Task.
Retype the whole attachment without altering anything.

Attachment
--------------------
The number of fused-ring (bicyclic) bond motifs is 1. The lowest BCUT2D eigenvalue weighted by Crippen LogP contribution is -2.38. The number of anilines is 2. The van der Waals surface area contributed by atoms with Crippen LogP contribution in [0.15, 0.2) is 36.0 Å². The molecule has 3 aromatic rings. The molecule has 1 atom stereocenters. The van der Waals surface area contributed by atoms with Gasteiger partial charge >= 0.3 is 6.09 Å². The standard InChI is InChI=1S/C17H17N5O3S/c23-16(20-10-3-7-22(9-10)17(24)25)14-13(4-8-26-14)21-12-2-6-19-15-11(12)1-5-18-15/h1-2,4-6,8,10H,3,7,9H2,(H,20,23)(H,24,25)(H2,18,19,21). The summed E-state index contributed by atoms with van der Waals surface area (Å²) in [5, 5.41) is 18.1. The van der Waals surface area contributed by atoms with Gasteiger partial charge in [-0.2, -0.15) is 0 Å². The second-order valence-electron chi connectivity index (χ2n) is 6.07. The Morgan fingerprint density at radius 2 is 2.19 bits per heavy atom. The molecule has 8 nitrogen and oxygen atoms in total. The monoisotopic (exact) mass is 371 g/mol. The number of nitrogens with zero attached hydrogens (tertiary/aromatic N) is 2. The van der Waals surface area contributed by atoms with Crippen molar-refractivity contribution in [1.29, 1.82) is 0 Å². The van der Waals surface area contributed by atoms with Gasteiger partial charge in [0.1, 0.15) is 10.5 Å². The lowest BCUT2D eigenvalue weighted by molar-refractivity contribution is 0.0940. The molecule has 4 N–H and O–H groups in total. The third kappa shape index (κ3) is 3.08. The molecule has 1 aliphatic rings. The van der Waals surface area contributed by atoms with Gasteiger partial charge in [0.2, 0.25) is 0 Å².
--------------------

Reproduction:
The number of fused-ring (bicyclic) bond motifs is 1. The lowest BCUT2D eigenvalue weighted by Crippen LogP contribution is -2.38. The number of anilines is 2. The van der Waals surface area contributed by atoms with Crippen LogP contribution in [0.15, 0.2) is 36.0 Å². The molecule has 3 aromatic rings. The molecule has 1 atom stereocenters. The van der Waals surface area contributed by atoms with Gasteiger partial charge >= 0.3 is 6.09 Å². The standard InChI is InChI=1S/C17H17N5O3S/c23-16(20-10-3-7-22(9-10)17(24)25)14-13(4-8-26-14)21-12-2-6-19-15-11(12)1-5-18-15/h1-2,4-6,8,10H,3,7,9H2,(H,20,23)(H,24,25)(H2,18,19,21). The summed E-state index contributed by atoms with van der Waals surface area (Å²) in [5, 5.41) is 18.1. The van der Waals surface area contributed by atoms with Gasteiger partial charge in [-0.2, -0.15) is 0 Å². The second-order valence-electron chi connectivity index (χ2n) is 6.07. The Morgan fingerprint density at radius 2 is 2.19 bits per heavy atom. The molecule has 8 nitrogen and oxygen atoms in total. The monoisotopic (exact) mass is 371 g/mol. The number of nitrogens with zero attached hydrogens (tertiary/aromatic N) is 2. The van der Waals surface area contributed by atoms with Crippen molar-refractivity contribution in [1.29, 1.82) is 0 Å². The van der Waals surface area contributed by atoms with Gasteiger partial charge in [0.1, 0.15) is 10.5 Å². The lowest BCUT2D eigenvalue weighted by molar-refractivity contribution is 0.0940. The molecule has 4 N–H and O–H groups in total. The third kappa shape index (κ3) is 3.08. The molecule has 1 aliphatic rings. The van der Waals surface area contributed by atoms with Gasteiger partial charge in [0.2, 0.25) is 0 Å².